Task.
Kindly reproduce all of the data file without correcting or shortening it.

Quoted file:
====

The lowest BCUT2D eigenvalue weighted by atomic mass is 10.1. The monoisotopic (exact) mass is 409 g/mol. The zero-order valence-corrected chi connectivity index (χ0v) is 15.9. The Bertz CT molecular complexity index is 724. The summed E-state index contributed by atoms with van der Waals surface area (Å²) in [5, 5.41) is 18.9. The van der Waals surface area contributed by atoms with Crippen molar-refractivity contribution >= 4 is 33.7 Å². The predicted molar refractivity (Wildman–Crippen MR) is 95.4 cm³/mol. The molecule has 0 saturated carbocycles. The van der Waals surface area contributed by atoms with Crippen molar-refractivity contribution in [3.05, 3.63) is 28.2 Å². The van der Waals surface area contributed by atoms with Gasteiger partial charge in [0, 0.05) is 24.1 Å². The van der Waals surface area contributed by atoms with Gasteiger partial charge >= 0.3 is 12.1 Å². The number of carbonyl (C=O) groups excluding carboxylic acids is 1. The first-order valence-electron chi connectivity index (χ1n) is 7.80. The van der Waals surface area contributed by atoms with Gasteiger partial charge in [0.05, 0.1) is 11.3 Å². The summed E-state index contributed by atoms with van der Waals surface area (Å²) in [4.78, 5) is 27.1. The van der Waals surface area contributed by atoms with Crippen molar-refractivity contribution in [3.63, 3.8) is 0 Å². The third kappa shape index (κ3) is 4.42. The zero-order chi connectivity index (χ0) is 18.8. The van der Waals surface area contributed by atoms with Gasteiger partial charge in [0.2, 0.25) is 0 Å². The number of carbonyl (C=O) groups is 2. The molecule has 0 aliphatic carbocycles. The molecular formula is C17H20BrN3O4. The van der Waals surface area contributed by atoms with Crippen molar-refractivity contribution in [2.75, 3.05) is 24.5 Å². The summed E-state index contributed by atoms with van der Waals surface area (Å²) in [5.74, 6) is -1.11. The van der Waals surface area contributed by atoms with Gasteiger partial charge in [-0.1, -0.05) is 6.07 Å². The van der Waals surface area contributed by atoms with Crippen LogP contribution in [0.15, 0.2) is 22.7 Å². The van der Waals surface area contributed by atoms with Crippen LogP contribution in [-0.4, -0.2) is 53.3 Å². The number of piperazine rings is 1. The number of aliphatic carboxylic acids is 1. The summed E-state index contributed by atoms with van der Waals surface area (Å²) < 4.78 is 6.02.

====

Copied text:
The lowest BCUT2D eigenvalue weighted by atomic mass is 10.1. The monoisotopic (exact) mass is 409 g/mol. The zero-order valence-corrected chi connectivity index (χ0v) is 15.9. The Bertz CT molecular complexity index is 724. The summed E-state index contributed by atoms with van der Waals surface area (Å²) in [5, 5.41) is 18.9. The van der Waals surface area contributed by atoms with Crippen molar-refractivity contribution >= 4 is 33.7 Å². The predicted molar refractivity (Wildman–Crippen MR) is 95.4 cm³/mol. The molecule has 0 saturated carbocycles. The van der Waals surface area contributed by atoms with Crippen molar-refractivity contribution in [3.05, 3.63) is 28.2 Å². The van der Waals surface area contributed by atoms with Gasteiger partial charge in [0, 0.05) is 24.1 Å². The van der Waals surface area contributed by atoms with Gasteiger partial charge >= 0.3 is 12.1 Å². The number of carbonyl (C=O) groups excluding carboxylic acids is 1. The first-order valence-electron chi connectivity index (χ1n) is 7.80. The van der Waals surface area contributed by atoms with Gasteiger partial charge in [0.05, 0.1) is 11.3 Å². The summed E-state index contributed by atoms with van der Waals surface area (Å²) in [4.78, 5) is 27.1. The van der Waals surface area contributed by atoms with Crippen molar-refractivity contribution in [3.63, 3.8) is 0 Å². The third kappa shape index (κ3) is 4.42. The zero-order chi connectivity index (χ0) is 18.8. The van der Waals surface area contributed by atoms with Gasteiger partial charge in [0.2, 0.25) is 0 Å². The number of carbonyl (C=O) groups is 2. The molecule has 0 aliphatic carbocycles. The molecular formula is C17H20BrN3O4. The van der Waals surface area contributed by atoms with Crippen molar-refractivity contribution in [2.75, 3.05) is 24.5 Å². The summed E-state index contributed by atoms with van der Waals surface area (Å²) in [5.74, 6) is -1.11. The van der Waals surface area contributed by atoms with Gasteiger partial charge in [-0.1, -0.05) is 6.07 Å². The van der Waals surface area contributed by atoms with Crippen LogP contribution in [0.15, 0.2) is 22.7 Å². The van der Waals surface area contributed by atoms with Crippen LogP contribution in [-0.4, -0.2) is 53.3 Å². The number of piperazine rings is 1. The number of aliphatic carboxylic acids is 1. The summed E-state index contributed by atoms with van der Waals surface area (Å²) < 4.78 is 6.02.